SAN MATEO (05/15/2000) - This column is about running IS. The politics it usually covers are corporate politics: The brown-nosing, back-stabbing, hallway persuading, deception, misdirection, and lunch-buying that is basic to business.
Government politics I usually leave alone. I'm not a ribbon-wearing actor, so I figure I have no special expertise that warrants your attention. I'm about to make an exception, because a political issue is about to have a big impact on the world of IT.
The issue itself is the ridiculous notion that writing big "soft money" checks to a political party is an expression of free speech. Conservative pundits in particular have adopted this cause, but in all their tortured logic, they've proved only that they've become toadies to those among the ultrawealthy and influential who will do anything to increase their wealth and influence, regardless of the social consequences.
Let's be clear about the relationship between wealth and free speech: If you want to use your wealth in the pursuit of free speech, buy as many full-page newspaper (or television, or radio) ads as you want. Heck, buy as many newspaper companies as you want. That's free speech. Writing politicians checks to influence votes isn't free speech. It's bribery, no matter how hard George Will tries to make it into something noble.
As an IS manager, soft money is about to affect you in a personal way. As evidence, I offer a recent article in The Wall Street Journal describing meetings between Bill Gates and senior Republican lawmakers after which the lawmakers called for a probe into the Justice Department's prosecution of Microsoft Corp.
Did Bill Gates bribe the Republicans? Not hardly. Microsoft pursued the high road, honorably exercising its right of free speech by contributing lots of "unrestricted soft money." Your stance on the U.S. Department of Justice vs.
Microsoft notwithstanding, if you understand basic civics, you should be outraged.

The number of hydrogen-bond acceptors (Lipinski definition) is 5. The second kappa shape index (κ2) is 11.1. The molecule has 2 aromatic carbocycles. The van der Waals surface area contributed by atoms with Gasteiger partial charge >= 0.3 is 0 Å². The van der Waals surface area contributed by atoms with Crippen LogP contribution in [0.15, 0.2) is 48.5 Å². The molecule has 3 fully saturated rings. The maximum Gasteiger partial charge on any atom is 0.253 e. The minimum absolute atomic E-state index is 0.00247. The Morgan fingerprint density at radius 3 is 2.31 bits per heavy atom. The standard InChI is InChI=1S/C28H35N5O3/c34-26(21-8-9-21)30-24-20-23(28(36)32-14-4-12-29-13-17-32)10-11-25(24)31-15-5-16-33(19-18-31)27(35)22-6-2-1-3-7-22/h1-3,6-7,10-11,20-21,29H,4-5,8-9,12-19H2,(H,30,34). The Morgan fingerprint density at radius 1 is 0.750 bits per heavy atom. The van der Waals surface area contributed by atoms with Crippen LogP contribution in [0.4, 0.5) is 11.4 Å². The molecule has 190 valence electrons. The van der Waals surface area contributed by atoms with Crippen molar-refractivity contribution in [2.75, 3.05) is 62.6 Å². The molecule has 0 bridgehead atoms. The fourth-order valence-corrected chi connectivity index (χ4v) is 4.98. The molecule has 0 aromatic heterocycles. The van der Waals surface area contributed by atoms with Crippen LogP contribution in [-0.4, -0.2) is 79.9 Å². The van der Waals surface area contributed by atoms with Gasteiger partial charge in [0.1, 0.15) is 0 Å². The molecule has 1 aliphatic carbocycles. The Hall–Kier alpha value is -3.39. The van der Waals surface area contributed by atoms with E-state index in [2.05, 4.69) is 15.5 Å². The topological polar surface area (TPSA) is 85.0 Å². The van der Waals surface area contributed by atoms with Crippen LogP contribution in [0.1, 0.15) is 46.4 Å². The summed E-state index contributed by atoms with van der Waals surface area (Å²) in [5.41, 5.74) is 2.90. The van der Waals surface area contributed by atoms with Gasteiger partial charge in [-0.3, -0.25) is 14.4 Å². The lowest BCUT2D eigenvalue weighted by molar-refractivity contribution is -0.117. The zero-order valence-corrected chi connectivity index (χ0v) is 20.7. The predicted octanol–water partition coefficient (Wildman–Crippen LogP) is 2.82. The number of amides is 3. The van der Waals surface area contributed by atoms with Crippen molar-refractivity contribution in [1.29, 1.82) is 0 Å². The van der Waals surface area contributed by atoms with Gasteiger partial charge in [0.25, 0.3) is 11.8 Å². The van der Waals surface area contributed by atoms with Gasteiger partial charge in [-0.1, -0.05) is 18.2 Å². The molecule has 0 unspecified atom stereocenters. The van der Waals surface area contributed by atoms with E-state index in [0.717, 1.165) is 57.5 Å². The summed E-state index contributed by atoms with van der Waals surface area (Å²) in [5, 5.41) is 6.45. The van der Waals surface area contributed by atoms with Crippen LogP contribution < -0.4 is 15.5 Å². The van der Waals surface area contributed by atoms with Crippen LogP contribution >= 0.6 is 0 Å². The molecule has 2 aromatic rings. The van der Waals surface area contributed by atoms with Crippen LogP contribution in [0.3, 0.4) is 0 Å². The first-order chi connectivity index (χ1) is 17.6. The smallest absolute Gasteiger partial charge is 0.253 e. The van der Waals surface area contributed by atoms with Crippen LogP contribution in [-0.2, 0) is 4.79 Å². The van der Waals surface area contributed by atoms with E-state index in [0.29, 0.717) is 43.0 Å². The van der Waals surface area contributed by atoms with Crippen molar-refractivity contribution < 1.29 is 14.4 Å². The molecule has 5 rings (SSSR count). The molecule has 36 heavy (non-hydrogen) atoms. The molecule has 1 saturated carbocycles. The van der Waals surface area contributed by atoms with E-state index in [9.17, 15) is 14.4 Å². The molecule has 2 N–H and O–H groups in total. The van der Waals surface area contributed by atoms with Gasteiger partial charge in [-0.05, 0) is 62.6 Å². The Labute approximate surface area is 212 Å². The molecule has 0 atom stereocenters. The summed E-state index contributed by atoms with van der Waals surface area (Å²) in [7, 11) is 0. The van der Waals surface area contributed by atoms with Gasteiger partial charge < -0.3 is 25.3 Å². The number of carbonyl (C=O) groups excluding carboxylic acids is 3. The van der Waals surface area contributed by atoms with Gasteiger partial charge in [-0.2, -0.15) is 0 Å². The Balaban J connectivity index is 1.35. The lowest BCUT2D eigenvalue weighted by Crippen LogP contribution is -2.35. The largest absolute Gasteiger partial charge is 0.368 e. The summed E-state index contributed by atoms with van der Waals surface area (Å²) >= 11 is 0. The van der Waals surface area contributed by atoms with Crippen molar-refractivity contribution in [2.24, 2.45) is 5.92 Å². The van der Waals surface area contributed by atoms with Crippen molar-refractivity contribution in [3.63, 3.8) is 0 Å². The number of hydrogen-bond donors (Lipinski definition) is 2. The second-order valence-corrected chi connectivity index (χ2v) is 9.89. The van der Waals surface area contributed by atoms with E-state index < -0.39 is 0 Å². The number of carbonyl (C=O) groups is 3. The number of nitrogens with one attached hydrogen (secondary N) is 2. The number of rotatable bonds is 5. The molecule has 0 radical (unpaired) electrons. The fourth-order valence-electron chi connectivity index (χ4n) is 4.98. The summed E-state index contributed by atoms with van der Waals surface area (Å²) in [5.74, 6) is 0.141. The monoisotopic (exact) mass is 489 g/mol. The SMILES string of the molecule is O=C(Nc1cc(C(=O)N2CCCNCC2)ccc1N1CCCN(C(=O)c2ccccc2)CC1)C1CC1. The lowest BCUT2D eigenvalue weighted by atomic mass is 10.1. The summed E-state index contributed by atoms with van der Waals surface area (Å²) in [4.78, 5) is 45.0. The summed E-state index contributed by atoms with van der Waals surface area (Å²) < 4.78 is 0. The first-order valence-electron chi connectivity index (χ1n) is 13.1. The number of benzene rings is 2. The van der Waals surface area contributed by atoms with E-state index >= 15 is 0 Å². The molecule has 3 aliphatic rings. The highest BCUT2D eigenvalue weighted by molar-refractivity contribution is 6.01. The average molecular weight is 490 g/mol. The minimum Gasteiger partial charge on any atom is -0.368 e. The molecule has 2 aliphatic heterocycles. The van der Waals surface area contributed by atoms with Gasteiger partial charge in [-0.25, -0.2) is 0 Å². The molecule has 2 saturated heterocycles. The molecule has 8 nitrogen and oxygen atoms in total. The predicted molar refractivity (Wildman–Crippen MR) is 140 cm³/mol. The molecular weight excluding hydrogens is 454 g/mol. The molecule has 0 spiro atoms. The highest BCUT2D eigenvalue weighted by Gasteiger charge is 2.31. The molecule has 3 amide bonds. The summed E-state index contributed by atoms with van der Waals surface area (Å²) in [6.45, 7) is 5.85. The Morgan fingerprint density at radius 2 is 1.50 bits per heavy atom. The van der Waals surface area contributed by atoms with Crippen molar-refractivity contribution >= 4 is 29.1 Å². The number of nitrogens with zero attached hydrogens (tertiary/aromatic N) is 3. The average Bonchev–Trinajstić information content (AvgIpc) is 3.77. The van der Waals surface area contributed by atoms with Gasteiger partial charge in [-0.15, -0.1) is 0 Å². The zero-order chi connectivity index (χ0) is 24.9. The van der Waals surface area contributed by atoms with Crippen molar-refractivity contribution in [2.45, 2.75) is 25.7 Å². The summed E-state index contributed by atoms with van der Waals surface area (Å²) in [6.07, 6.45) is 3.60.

How does this affect you? One word: UCITA (Uniform Computer Information Transactions Act). InfoWorld columnist Ed Foster has fought a lonely battle against UCITA in these pages. All he's had on his side are facts and logic. But when your state legislature debates UCITA, it may hear lots of free speech "rebuttals" in the form of soft money contributions.
So I'm making an exception to my policy of avoiding politics, because in this case, InfoWorld readers can have a significant impact. Here's how:
CIOs have access to CEOs. CEOs, at least those of large corporations, have access to, and considerable influence over, politicians. Don't want UCITA to become law? Make sure your CEO and chief legal counsel understand how it could affect your business if it passes.
You must handle this gingerly; you will be taking a risk. Be very businesslike; do not be an alarmist.
Recommend that your chief legal counsel review UCITA as the first step; don't recommend any action based on your understanding alone. But introduce the issue. Educating your company's leaders on issues such as this is your responsibility.
In a nation that views influence-buying as free speech instead of bribery, UCITA won't be stopped with mere facts and logic. It will be stopped the way it's being promoted: by old-fashioned political arm-twisting.
I suggest you use your political skills -- the corporate kind -- to make that happen.
Think it's worth the risk? Send an e-mail message to Bob at firstname.lastname@example.org. Bob Lewis is a Minneapolis-based consultant at Perot Systems.